At almost 11,000 feet, Mount Etna is the highest active volcano in Europe and a World Heritage Site since June 2013!
Its eruptions represent a significant threat to human property and dwellings due to the frequency of eruptions on the flanks, sometimes at low elevation and thus close to inhabited areas.
On our full day trip to Etna, you will travel by luxury car to reach the cable car station at 2000 meters a.s.l.(7000 feet).
As you go up your expert driver will entertain you with commentary about the history and the geological features of Etna and will point out ancient lava flows such as the 1992 one. The scenic road to reach the cable car area runs through spectacular vineyards, amazing alpine vegetation and small beatifull medieval villages recently threatened by the fury of the volcano.
Once we reach the 2000 meter line, we will walk around some extinct craters and get ready for an easy to moderate trek, suitable for families with children as well.
The ascension starts with a cable car and continues with special off-road busses that will take you all the way up to the summit where lunar landscape and stunning views will take your breath away. At this point you can start the trek near the impressive Central and South-East craters accompanied by expert guides who will get you as close as safety regulations allows to recent lava flows. After returning from the climb you'll have time to look at the souvenir shops, relax over a cup of coffee or a glass of wine and savor a typical Sicilian lunch in one of the eateries and great restaurants.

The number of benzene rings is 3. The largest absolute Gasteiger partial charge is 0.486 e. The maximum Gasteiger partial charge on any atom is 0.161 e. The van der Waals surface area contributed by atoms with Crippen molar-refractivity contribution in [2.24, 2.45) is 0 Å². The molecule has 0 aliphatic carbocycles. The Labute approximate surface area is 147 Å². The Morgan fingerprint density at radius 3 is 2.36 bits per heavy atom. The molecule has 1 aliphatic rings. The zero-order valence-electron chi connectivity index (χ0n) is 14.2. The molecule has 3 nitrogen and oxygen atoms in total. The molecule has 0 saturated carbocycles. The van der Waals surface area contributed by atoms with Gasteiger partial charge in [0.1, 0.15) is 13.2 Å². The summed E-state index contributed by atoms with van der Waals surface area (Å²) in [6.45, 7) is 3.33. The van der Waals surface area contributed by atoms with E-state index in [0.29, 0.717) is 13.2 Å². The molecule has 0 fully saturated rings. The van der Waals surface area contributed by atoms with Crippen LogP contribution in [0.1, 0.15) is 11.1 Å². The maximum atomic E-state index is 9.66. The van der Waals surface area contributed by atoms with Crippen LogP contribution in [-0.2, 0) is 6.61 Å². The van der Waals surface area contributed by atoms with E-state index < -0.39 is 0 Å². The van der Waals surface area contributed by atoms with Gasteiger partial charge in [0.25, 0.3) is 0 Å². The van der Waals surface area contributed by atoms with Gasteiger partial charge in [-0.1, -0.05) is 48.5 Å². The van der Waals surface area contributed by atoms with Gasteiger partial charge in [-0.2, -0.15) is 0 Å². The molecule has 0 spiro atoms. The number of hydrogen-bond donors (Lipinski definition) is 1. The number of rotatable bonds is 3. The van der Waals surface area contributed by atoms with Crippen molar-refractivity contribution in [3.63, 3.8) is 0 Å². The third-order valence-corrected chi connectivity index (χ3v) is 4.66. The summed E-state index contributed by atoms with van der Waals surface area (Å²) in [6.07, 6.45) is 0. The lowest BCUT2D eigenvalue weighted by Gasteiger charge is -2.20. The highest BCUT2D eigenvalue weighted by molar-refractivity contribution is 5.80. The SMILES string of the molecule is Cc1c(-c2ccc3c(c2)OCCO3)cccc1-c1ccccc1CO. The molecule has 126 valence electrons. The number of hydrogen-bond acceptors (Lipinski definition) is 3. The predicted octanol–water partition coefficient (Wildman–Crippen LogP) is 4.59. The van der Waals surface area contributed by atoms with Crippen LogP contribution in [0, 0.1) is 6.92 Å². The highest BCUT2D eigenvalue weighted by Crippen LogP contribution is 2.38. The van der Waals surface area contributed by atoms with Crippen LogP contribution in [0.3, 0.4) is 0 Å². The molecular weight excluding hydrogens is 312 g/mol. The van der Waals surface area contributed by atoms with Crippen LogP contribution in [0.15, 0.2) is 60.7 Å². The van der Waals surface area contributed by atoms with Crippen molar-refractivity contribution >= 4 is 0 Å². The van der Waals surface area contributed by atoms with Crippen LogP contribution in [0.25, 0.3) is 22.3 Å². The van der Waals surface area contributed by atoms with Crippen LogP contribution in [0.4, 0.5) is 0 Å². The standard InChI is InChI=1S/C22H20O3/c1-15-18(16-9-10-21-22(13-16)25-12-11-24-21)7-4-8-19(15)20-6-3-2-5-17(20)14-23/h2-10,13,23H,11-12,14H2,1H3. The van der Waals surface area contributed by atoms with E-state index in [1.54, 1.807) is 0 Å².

Don't miss the chance to explore Sicily’s iconic volcano on this private tour with us.
Located near the east coast of the island of Sicily, Mount Etna is 10,900 feet tall and has four distinct summit craters. It is one of the world’s most active and iconic volcanoes and an outstanding example of ongoing geological processes and volcanic landforms. Its exceptional volcanic activity has been documented by humans for at least 2,700 years – making it one of the world's longest documented records of historical volcanism. Today Mount Etna is one of the best-studied and monitored volcanoes in the world and continues to influence volcanology, geophysics and other earth science disciplines. The volcano has a substantial environmental impact on the local area. Indeed, the Etna region is one of the most prosperous and densely populated parts of Sicily. This derives in large measure from the ample water supply from the porous lavas and the fertile volcanic soils. It is one of Sicily's main tourist attractions, with thousands of visitors every year, and one of the most important wine producing areas in the world.